She would continue the thesis on Monday. Thus far, she has neglected the issue of the many millions no longer living who were within the population of the Reich in 1939, either killed by the war or murdered by the Nazis.

Marquis Childs looks at the different approaches to politics within the Democratic Party, the more discreet, finessed approach of the party regulars in contrast to the rolled-up shirtsleeves approach of Sidney Hillman's CIO Political Action Committee, taking fire from the party bosses for being amateurish in its brash tactics. The differences had come into the open with the fight over the vice-presidential nomination, the regulars wishing to let Henry Wallace down easily, without stirring any whimper of party disunity or overbearing from the top, while Philip Murray of the CIO had demanded a yes or no vote on Wallace from the Pennsylvania delegation.

Samuel Grafton contrasts the Republican Convention's buzz about foreign policy plank construction with the Democrats who had no differences at all on foreign policy. He did not hear a word about it during the Democratic Convention. He finds it illuminating of the unity across the country on foreign policy when the group considering it was comprised of a diverse cross-section of the country, as were the Democrats. It was only when, as with the Republicans, the group consisted exclusively of a particular part of the country, those from mid-sized towns in the Midwest who were also middle class, that there were heard many differences over foreign policy. The overwheleming majority of the country was behind the Administration on this critical subject.

Dick Young finds the absence of the vox populi at the City Council meetings in Charlotte of late to give rise to memories of earlier days before the war got going in full swagger, when the Council chambers were full of irate citizens protesting Sunday blue laws or the undue regulation of buttermilk, and other such issues of weight. Now, there was only occasionally the soldiers coming from Morris Field to urge more strict enforcement against prostitution and the banning of sales of beer and wine on Sundays. Otherwise, it was inducement to somnolence.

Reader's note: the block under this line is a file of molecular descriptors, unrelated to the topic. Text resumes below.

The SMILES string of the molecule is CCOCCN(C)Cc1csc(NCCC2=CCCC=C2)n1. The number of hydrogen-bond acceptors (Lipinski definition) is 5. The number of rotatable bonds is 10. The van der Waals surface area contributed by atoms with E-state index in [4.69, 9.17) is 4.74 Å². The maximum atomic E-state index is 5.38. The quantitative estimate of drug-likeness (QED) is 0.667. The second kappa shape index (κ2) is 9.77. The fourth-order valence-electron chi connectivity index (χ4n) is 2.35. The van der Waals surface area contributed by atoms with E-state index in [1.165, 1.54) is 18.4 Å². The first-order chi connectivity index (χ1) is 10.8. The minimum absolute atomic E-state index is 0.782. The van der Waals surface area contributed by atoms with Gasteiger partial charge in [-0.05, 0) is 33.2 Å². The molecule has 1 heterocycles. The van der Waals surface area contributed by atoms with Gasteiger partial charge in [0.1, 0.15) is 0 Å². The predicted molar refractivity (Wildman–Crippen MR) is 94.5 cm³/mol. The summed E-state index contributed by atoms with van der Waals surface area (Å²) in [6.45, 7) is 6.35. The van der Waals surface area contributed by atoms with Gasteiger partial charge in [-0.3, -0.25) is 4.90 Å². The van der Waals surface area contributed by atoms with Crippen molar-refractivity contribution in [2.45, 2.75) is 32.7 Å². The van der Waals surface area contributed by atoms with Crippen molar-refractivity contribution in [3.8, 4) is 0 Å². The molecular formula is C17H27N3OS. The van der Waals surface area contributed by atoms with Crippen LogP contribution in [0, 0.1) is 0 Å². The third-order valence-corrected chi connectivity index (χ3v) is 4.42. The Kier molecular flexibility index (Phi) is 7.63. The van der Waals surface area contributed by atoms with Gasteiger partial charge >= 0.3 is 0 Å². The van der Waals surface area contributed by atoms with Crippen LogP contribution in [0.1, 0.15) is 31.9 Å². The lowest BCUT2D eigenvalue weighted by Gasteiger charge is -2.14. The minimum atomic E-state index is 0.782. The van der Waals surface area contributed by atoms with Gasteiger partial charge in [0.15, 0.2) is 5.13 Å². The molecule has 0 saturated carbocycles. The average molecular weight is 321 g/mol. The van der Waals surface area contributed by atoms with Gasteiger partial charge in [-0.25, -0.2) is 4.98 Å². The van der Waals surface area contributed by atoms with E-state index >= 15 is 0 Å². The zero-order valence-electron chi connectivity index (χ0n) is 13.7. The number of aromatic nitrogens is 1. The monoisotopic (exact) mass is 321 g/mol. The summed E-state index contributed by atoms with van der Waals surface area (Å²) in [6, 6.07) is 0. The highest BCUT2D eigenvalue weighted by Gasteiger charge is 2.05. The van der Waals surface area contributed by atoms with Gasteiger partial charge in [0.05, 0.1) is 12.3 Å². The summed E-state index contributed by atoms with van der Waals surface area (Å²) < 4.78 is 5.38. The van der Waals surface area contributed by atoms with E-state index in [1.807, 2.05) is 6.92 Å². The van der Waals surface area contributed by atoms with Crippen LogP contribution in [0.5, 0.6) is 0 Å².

Drew Pearson discusses the divided politics of Chicago Mayor Ed Kelly, backing Roosevelt but also backing Governor Dwight Green for re-election. He was perceived to have cut a deal with the Chicago Tribune to back Green in exchange for support of his own continued regime. Meanwhile, the isolationist Tribune ridiculed the Administration and the Democratic Convention which the city had hosted.

He next discusses the determination of the President to allow, in typical FDR fashion, the forces behind Vice-President Wallace and War Mobilizer James Byrnes to fight it out for the vice-presidential nomination with either a clear-cut winner to come from the scrap or a compromise reached on Harry Truman. Both Byrnes and Wallace had sought the President's advice on whether to run for the nomination; both had been given the green light. The President, says Mr. Pearson, was tired of the criticism that he was bossing the convention delegates.

He devotes the remainder of his column to various convention tidbits. Among them, he relates of Helen Gahagan Douglas, running for Congress--her first of three terms, later to be branded the "Pink Lady" in her run for the Senate in 1950 against Congressman Richard Nixon--, being too concerned about the fate of Vice-President Wallace to be nervous about being charged with the responsibility of delivering a responsive speech to that of Clare Boothe Luce.

Governor J. Melville Broughton of North Carolina had addressed the issue of race at a banquet for North Carolina politicos. He began by expressing delight that there were black waiters present and the desire that they listen to what he had to say. He then suggested that North Carolina had adopted fairness in dealing with race and that the problems were not ones to be solved by Chicago or New York. Mr. Pearson relates that black waiters at the banquet shook the Governor's hand afterward.

Not to sow the seeds for sour grapes, but it was unlikely that the Chicago waiters knew of the Governor's sloth and vacillation in ordering an investigation three years earlier into the shooting incident in Roxboro, when several blacks arrived from a nearby Civilian Conservation Corps camp with baseball bats and sticks to resist the attempts of a group of white rowdies determined to act as a lynch mob for a black man inside the Roxboro jail. He had initially directed the investigation of the CCC men, delaying for a fortnight the start of the investigation into the white men who precipitated the melee, until the newspapers of the state rose up in a chorus of challenge. He finally acquiesced and five of the lynch mob, albeit not the principal organizers, were brought to justice, but only to be paroled by Governor Broughton after serving ninety days.

The waiters might have wished to wipe their hands on some old dishrags after the handshakes had they understood the truth about old Southern paternalism. But that was 1944 and few looked askance obviously at Governor Broughton's form of racial idealism, better than that of the later firebreathing likes of George Wallace and Lester Maddox, but only marginally so.